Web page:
The Bringer Inn is for Real, baby.

The light matters. It comes slicing through the windows at shoulder height, a flat ribbon of silver and concrete falling into the bar, catching the rims of the rocks glasses. The label on a bottle of Little Sumpin’ Sumpin’ glows a dull white, and the barkeep turns into the glare for a second to take a breath and shake it out after a six-hour shift, and then it’s gone. Argent beams that were poised over the bar filled with the ghosts of Pall Mall smoke and underscored by football commentary wink out of existence, and it’s just the nickle-and-dime atmosphere and the dull brown glass. The barkeep, Margie, reties the ribbon in her hair. She grabs a bar towel. Gets back to work.

We’re in t-shirts, though we’re thinking we should’ve grabbed a hoody because the air outside has that apple-crisp chill you can’t get around. The side door is open. Two deadly steps lead down to a crooked sidewalk running along the bumper of a Toyota Highlander, then alongside the dumpsters to Pequod’s, a legendary pie shop that gave birth to Chicago’s signature deep-dish pizza. The Bringer Inn and the other place are made of faux log-cabin cement logs painted elementary school brown.

We order an old-fashioned and a glass of chardonnay.

My wife is a corporate lawyer who loves Succession, complex political analysis, and The Serpent Queen. She does logic problems to relax and can see lines of influence and politics illuminated in the air between Margie (not her real name) and Rebecca (not her real name), and she’s enthralled. Margie’s stratospheric level of industry has impressed her. We enjoy the constant, discreet battle for position as they change shifts. My wife is team Margie.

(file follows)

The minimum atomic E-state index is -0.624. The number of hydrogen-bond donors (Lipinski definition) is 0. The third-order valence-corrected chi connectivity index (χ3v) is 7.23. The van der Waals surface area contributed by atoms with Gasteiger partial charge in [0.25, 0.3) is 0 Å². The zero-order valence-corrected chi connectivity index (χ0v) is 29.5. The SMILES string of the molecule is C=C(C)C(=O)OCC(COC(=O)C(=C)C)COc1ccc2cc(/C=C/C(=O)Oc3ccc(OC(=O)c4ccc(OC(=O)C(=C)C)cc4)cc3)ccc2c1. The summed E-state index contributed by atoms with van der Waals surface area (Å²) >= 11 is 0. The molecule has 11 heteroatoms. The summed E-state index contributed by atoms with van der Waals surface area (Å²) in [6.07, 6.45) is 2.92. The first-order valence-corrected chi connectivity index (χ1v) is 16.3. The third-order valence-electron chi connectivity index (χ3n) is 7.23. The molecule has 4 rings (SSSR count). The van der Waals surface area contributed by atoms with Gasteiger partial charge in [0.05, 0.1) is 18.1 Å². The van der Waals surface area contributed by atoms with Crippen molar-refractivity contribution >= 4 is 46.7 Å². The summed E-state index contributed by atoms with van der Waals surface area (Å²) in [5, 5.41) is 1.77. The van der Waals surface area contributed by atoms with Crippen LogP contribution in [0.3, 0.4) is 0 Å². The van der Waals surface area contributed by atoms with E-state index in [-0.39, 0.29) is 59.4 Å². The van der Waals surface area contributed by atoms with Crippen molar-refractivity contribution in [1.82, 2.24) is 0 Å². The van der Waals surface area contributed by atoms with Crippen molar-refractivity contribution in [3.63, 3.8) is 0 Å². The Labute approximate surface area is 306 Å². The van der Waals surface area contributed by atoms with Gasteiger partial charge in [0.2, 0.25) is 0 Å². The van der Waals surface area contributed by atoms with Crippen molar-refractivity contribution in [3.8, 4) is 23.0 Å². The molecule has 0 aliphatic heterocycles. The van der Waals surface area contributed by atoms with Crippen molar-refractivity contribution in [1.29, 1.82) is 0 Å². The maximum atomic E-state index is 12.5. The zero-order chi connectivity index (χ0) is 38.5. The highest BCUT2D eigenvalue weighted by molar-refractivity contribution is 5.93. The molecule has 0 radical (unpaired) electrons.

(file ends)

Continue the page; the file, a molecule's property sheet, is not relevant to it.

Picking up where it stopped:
The bar is the size of a large closet. A three-sided thing like a broken horseshoe. We’re on side A, next to a retired grizzled real-estate broker. Around the horseshoe to our left, there’s a disheveled middle-aged woman who’s made the brave choice to abstain from social reality. She scratches at her head then inspects her fingernail then takes a swig then starts over. I turn to [My Attorney]. Her chardonnay is frozen in the air halfway to her lips.

When you walk in the side door, you can turn left into the gambling dungeon where you’ll be faced with the excruciating choice of three slot machines: All-Stars, which is a kind of Wheel of Fortune rip-off (and can we dip our toes into that well of rabbit holing wherein a game show is named for a casino game that’s named after a tarot card that’s named for the blind, ledgerless whacky crap shoot that is the spine along which life runs?); PROST! Featuring a beerhall girl with bolted-on balloon boobs holding two pints of (I am assuming here) German beer; and Buffalo Chief, which costs three dollars plus your acceptance of culpability in the erosion of Native American authenticity.

The Bringer Inn is a corner bar with a corner door on a corner in Morton Grove and has been since 1933. Apparently, there are 12 high-definition TV screens and a thriving patio which leads me to consider the thick, wide blinders I wear when I fall into such a lovely dive. Their website, designed with some of the most prestigious graphic styles of 2006, says they sponsor volleyball and softball teams and are the perfect place to watch the Superbowl, but I don’t care.

Margie finally cashes out, stays another ten minutes to clean, then goes home. We go to Pequods. I note my ongoing map of great dive bars for Bringer Inn. It offers nothing past the ordinary accouterments of a shitty bar, an after-work necessity that’s not trying to push any envelope or break any new ground or really do much of anything other than serve you a decent beer and make a buck or two.

Yet there is a quality, a sense that having come in the doors on the corner, you may walk out into a different time. A sense that the bar is eternal and unchanging, a landmark for alcoholic utility. It is beer. It is whiskey. It is cheap well highballs. It is Margie and Rebecca and PROST.

These are the important elements: the right ghosts, the perfect soundscape, and the fading light one needs to disappear into an early afternoon spent with cheap whiskey and cheaper company.